Slack is accusing Microsoft of ripping off its ads. In a tweet posted by Slack today, the chat company makes a clear comparison between its own Frontiers video from earlier this year and Microsoft’s latest Teams promotional video from earlier this week. Both feature virtual colorful balls that are supposed to represent communication. Slack even hits Microsoft with the “ok boomer” meme to add insult to injury, mocking Microsoft for supposedly being old and out of touch.
Microsoft revealed its latest promotional video earlier this week, alongside an announcement that its Teams app is now being actively used by 20 million people daily. That’s a massive jump from the 13 million daily users the company reported back in July, and it’s almost double Slack’s user count of 12 million that it reported last month.
Slack has consistently questioned Microsoft’s growth, pointing toward engagement and the company’s focus on people. It’s not clear exactly how Microsoft is counting “active users,” but the software maker claims it counts people who interact with the app at least once daily. Those interactions could include people simply closing Microsoft Teams, as installations set it to automatically start when you log in to Windows. Office 365 now bundles Microsoft Teams as part of the installation process, leading some to question whether Microsoft’s numbers are slightly inflated.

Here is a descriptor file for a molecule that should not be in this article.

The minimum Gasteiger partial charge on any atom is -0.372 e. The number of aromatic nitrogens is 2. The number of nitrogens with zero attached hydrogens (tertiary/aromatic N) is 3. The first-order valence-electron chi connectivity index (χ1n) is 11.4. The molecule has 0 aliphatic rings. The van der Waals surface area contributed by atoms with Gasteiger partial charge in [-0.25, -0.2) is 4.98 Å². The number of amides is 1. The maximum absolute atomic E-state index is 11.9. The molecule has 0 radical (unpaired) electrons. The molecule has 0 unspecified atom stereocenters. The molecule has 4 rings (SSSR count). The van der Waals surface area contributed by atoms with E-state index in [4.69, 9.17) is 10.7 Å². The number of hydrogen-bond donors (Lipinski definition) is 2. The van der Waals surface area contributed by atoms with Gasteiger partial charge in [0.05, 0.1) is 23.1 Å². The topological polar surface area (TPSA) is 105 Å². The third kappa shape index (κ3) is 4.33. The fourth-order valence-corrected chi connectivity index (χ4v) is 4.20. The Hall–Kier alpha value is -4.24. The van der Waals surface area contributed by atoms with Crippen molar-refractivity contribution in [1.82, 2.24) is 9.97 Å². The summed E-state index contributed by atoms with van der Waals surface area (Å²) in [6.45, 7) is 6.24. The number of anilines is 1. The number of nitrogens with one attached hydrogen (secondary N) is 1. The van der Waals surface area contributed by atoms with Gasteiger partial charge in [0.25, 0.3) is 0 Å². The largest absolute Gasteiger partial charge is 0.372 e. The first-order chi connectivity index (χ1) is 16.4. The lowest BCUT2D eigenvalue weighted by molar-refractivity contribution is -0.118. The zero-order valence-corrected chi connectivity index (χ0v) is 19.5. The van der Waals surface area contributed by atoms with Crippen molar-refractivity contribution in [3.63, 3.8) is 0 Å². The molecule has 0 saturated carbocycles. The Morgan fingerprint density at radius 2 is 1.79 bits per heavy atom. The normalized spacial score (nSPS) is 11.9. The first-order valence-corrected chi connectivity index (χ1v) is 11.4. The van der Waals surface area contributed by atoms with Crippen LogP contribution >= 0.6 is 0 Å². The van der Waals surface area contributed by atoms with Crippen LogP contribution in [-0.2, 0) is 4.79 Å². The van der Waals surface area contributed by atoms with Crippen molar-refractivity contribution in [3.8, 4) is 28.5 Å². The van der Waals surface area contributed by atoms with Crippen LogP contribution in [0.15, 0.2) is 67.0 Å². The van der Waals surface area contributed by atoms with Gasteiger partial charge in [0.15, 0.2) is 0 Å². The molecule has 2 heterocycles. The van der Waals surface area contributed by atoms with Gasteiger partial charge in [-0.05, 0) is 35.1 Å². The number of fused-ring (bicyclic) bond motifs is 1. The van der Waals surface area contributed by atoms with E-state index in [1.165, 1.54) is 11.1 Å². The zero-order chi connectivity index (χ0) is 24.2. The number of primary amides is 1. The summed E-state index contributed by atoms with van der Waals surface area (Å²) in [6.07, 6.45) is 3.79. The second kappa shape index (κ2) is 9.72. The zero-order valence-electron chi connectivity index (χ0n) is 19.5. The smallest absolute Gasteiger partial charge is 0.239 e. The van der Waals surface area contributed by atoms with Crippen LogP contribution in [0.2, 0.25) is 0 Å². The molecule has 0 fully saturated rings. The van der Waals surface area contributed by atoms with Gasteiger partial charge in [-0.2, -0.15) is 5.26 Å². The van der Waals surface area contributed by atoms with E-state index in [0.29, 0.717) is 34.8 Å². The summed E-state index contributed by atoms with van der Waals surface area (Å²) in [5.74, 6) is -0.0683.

Either way, both companies are caught in a war over which one will win the workplace. Microsoft launched its Slack competitor three years ago, and it was enough to force Slack to put out a full-page ad in The New York Times welcoming Microsoft to the party. It was clear back then that Slack was worried about the competition, and that has only intensified in recent months.
Microsoft claimed earlier this month in an interview with The Verge that Slack doesn’t have the “breadth and depth that’s really required to reinvent what it looks like to work together.” Slack has been popular among businesses that are looking to find more modern ways of working, but Microsoft’s aggressive push with Teams means a lot of businesses will opt for Teams simply because it’s bundled as part of Office 365. That’s Microsoft’s big advantage, and the company argues it’s expensive and complex to bring together a combination of Zoom, Slack, Google, and Dropbox instead of subscribing to Office 365.
Slack claims it’s not worried about the reach of Office 365, and it’s focused on the amount of time people spend using its apps and the love people have for its product. Slack’s tweet is curiously timed, though. Slack’s stock price plunged 11 percent earlier this week after Microsoft revealed its latest Teams numbers.